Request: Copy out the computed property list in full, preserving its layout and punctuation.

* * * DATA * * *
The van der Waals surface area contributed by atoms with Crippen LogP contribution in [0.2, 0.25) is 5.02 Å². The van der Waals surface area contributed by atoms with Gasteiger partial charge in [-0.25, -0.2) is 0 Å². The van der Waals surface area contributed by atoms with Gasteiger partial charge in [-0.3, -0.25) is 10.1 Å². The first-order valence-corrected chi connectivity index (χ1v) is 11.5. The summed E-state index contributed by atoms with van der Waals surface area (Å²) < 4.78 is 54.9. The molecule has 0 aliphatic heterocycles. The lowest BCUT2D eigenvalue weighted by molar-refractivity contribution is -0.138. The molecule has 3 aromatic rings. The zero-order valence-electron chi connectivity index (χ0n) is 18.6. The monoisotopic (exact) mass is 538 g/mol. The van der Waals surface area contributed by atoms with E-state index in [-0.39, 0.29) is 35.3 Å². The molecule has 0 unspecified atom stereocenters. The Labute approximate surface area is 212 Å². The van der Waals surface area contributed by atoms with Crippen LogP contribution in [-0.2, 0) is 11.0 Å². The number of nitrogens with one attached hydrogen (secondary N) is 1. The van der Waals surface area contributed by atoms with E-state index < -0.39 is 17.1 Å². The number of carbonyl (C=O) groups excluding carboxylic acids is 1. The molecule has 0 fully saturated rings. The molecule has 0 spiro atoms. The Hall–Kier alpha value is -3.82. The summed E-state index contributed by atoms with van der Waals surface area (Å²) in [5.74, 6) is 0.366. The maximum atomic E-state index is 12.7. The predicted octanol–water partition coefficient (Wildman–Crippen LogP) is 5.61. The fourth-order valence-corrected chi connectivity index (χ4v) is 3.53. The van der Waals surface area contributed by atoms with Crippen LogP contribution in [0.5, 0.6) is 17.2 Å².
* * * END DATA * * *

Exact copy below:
The van der Waals surface area contributed by atoms with Crippen LogP contribution in [0.2, 0.25) is 5.02 Å². The van der Waals surface area contributed by atoms with Gasteiger partial charge in [-0.25, -0.2) is 0 Å². The van der Waals surface area contributed by atoms with Gasteiger partial charge in [-0.3, -0.25) is 10.1 Å². The first-order valence-corrected chi connectivity index (χ1v) is 11.5. The summed E-state index contributed by atoms with van der Waals surface area (Å²) < 4.78 is 54.9. The molecule has 0 aliphatic heterocycles. The lowest BCUT2D eigenvalue weighted by molar-refractivity contribution is -0.138. The molecule has 3 aromatic rings. The zero-order valence-electron chi connectivity index (χ0n) is 18.6. The monoisotopic (exact) mass is 538 g/mol. The van der Waals surface area contributed by atoms with E-state index in [-0.39, 0.29) is 35.3 Å². The molecule has 0 unspecified atom stereocenters. The Labute approximate surface area is 212 Å². The van der Waals surface area contributed by atoms with Crippen LogP contribution in [-0.2, 0) is 11.0 Å². The number of nitrogens with one attached hydrogen (secondary N) is 1. The van der Waals surface area contributed by atoms with E-state index < -0.39 is 17.1 Å². The number of carbonyl (C=O) groups excluding carboxylic acids is 1. The molecule has 0 fully saturated rings. The molecule has 0 spiro atoms. The Hall–Kier alpha value is -3.82. The summed E-state index contributed by atoms with van der Waals surface area (Å²) in [5.74, 6) is 0.366. The maximum atomic E-state index is 12.7. The predicted octanol–water partition coefficient (Wildman–Crippen LogP) is 5.61. The fourth-order valence-corrected chi connectivity index (χ4v) is 3.53. The van der Waals surface area contributed by atoms with Crippen LogP contribution in [0.5, 0.6) is 17.2 Å².